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Matal v. Tam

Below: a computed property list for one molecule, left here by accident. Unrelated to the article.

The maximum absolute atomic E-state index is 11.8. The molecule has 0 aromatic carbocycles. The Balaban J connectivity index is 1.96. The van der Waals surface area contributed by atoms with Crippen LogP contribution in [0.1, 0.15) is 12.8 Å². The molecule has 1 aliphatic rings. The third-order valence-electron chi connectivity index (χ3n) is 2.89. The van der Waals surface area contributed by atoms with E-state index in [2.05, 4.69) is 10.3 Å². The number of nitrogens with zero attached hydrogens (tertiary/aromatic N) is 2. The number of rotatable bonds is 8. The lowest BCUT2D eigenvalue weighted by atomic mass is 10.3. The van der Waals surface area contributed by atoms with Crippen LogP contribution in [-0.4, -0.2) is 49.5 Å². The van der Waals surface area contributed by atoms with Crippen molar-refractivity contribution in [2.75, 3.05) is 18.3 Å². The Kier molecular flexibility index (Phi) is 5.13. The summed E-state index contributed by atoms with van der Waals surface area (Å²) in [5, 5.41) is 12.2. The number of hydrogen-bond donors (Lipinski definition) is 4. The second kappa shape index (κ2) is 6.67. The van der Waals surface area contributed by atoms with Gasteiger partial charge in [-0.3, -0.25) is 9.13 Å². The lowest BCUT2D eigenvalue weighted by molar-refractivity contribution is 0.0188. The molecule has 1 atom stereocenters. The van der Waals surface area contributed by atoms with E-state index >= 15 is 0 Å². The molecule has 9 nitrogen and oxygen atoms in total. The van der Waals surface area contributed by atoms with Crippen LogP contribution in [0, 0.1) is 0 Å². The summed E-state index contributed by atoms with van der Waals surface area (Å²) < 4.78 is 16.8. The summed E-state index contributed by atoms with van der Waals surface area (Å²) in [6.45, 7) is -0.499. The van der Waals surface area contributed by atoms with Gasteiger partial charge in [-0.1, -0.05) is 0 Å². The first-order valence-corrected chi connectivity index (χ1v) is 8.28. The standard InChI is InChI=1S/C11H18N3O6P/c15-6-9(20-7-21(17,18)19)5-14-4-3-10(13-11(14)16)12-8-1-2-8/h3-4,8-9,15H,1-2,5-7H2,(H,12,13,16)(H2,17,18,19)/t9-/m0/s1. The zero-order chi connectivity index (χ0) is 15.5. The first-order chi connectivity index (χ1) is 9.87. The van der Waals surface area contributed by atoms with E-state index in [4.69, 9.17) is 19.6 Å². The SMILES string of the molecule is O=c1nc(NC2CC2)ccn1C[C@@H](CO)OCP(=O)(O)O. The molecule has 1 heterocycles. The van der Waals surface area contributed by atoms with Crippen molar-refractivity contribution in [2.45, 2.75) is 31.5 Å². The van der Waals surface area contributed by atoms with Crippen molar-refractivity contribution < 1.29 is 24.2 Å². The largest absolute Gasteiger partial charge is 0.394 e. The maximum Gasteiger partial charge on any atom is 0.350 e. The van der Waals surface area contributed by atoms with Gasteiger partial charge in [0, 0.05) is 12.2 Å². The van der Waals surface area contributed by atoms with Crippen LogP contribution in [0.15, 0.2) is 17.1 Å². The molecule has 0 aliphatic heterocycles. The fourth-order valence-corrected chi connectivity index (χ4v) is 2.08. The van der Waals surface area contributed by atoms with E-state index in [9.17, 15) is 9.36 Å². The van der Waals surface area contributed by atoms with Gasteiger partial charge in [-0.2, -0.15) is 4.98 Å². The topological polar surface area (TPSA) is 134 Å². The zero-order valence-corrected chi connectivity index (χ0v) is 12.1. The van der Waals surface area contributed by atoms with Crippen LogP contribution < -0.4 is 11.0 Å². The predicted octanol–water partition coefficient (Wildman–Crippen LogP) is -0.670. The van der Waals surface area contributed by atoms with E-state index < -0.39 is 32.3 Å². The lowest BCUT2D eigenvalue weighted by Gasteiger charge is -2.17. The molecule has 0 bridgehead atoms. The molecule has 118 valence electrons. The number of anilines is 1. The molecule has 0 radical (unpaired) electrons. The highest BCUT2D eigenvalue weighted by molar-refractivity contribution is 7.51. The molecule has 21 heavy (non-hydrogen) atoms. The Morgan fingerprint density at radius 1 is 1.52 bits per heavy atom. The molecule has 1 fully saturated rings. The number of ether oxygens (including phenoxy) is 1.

This case involves the constitutionality of a trademark law provision the prohibits the U.S. Patent and Trademark Office (PTO) from registering a “disparaging” trademark. The case arose when the PTO refused to register “The Slants,” the name of an Asian-American rock band. The band’s front-man challenged the PTO’s decision and contended that the statute prohibiting registration of disparaging marks violated his First Amendment rights. The U.S. Court of Appeals for the Federal Circuit agreed in an en banc ruling, and the government successfully sought review in the Supreme Court. Public Citizen filed a brief in support of neither party. The brief argues that if the statute restricts or burdens any speech at all, the affected speech is commercial speech, and the statute therefore should not be subject to strict scrutiny under the First Amendment. The brief takes no position on whether the law would be constitutional if judged under the intermediate scrutiny applicable to commercial speech restrictions.